UFO on Martian Sky - Curiosity's Sol 474

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posted on Dec, 7 2013 @ 04:39 PM
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Hello ATS,

Some interesting object appeared in Mastcam field of view when Curiosity was in process of capturing one of Martian's moon yesterday.
I am not familiar which moon is on images, it's either Phobos or Deimos, so I'll reference them only as moon.
Images are in chronological order.

Pic No.1 (moon on right Mastcam)
Mastcam: Right 2013-12-06 13:01:22 UTC


Pic No.2 (moon on left Mastcam)
Mastcam: Left 2013-12-06 13:01:23 UTC


Pic No.3 (UFO on left Mastcam)
Mastcam: Left 2013-12-06 13:01:59 UTC



Pic No.4 (UFO on right Mastcam with moon on the right side of the image)
Mastcam: Right 2013-12-06 13:01:59 UTC


What is that?


NASA source images:
Pic No.1
Pic No.2
Pic No.3
Pic No.4




posted on Dec, 7 2013 @ 04:45 PM
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looks squared off doesn't it, I doubt that curiosity is polar aligned, hence the streaking of , what ide say is a 15 second exposure at iso maybe 400.. you will notice a lot of red speckling in the second two picture, caused by increasing the cameras sensor sensitivity(iso)

funBox



posted on Dec, 7 2013 @ 05:07 PM
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It's certainly the same irregular shape in both cameras, that's not often seen, at the same time its very bright, blurred or otherwise. Maybe a part of Ison was captured in the earlier bypass, and somehow not seen until now.

Or, it could be another moon.
edit on 7-12-2013 by smurfy because: (no reason given)



posted on Dec, 7 2013 @ 05:29 PM
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reply to post by zilebeliveunknown
 


Elongated Moon due to exposure time that would also explain the overexposure of the object!



posted on Dec, 7 2013 @ 05:37 PM
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I didn't know Mars had Chinese lanterns. Sorry. Couldn't resist.

No doubt about it. It's a monolith.



posted on Dec, 7 2013 @ 06:38 PM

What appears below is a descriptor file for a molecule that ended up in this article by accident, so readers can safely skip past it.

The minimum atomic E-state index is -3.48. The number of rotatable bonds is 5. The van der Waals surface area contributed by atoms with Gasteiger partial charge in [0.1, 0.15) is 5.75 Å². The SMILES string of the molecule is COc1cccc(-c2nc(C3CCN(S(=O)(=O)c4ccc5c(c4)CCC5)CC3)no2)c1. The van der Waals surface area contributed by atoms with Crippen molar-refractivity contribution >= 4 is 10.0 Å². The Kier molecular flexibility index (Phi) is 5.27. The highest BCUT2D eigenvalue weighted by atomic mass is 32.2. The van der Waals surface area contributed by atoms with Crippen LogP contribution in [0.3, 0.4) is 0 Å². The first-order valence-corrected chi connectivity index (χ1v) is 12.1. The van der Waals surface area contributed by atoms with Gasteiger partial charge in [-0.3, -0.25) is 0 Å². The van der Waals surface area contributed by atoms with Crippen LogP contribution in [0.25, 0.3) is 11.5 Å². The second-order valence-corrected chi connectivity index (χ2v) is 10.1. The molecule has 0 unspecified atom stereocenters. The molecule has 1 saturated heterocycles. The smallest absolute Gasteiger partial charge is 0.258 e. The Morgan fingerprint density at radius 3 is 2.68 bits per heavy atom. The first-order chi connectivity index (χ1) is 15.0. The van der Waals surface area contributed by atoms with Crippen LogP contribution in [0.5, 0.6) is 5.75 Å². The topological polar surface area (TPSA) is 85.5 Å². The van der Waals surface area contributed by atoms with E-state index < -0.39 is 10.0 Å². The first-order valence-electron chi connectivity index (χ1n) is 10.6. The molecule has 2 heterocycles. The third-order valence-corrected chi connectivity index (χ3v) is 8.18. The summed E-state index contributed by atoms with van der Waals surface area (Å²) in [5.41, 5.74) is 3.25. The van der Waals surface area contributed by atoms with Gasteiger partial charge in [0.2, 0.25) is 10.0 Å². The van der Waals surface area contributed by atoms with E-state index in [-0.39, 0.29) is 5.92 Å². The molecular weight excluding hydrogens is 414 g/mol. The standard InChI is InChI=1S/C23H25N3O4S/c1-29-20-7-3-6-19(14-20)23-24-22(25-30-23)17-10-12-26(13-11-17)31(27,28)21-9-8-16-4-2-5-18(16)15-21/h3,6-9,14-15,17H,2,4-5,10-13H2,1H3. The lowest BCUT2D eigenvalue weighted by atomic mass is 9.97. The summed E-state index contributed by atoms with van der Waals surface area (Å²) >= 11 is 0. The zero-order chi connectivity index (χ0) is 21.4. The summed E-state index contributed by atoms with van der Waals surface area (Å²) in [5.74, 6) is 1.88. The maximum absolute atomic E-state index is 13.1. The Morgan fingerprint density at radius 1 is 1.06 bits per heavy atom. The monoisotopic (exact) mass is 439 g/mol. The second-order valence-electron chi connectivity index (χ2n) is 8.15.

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It's Phobos in every image.

The elongated over exposed images are time lapses.



posted on Dec, 7 2013 @ 06:56 PM
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I'd have to agree with you guys. It's the moon.
Again, sloppy work coming from MSL scientists.
When will they learn to properly use the equipment they made? Is it that hard?



posted on Dec, 7 2013 @ 07:17 PM
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funbox

looks squared off doesn't it, I doubt that curiosity is polar aligned, hence the streaking of , what ide say is a 15 second exposure at iso maybe 400.. you will notice a lot of red speckling in the second two picture, caused by increasing the cameras sensor sensitivity(iso)

funBox

Just thinking again on what you say. If the primary target for the picture is a Moon, that should have been a 'quicky' Given that, another Mars Moon picture is not then the reason for the motion blur, there must be a reason for a longer exposure. So, if the bright object is a Moon, then there must be something else in the picture that is the focus of attention, however I see now't. Mar's Rotational movement is much the same as Earth's, a little slower at 24hrs and 39mins whatever, and if they wanted to get a good picture of a Moon all the parameters are known, including any pre-programming needed for a good result.



posted on Dec, 7 2013 @ 07:17 PM
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Double post, not by me, Funky Gremlins at work..again.
edit on 7-12-2013 by smurfy because: Rats.



posted on Dec, 7 2013 @ 08:08 PM
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JadeStar
It's Phobos in every image.

The elongated over exposed images are time lapses.



Agree it is the same Moon and over exsposed to be sure, I don't think it could be called time lapse in either single frame picture taken simultaneously though.



posted on Dec, 8 2013 @ 07:08 AM
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reply to post by smurfy
 


maybe they wanted to get the stars in but i imagine its some kind of exposure bracketing, heres one of my screw-ups at m42 , the trapezium has merged together and the stars are streaking pretty bad, over exposure and red grain are partying like its 1999.



funBox



posted on Dec, 8 2013 @ 08:26 AM
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I agree, the formation looks like it is just one of the Martian moons.

Zip Monster





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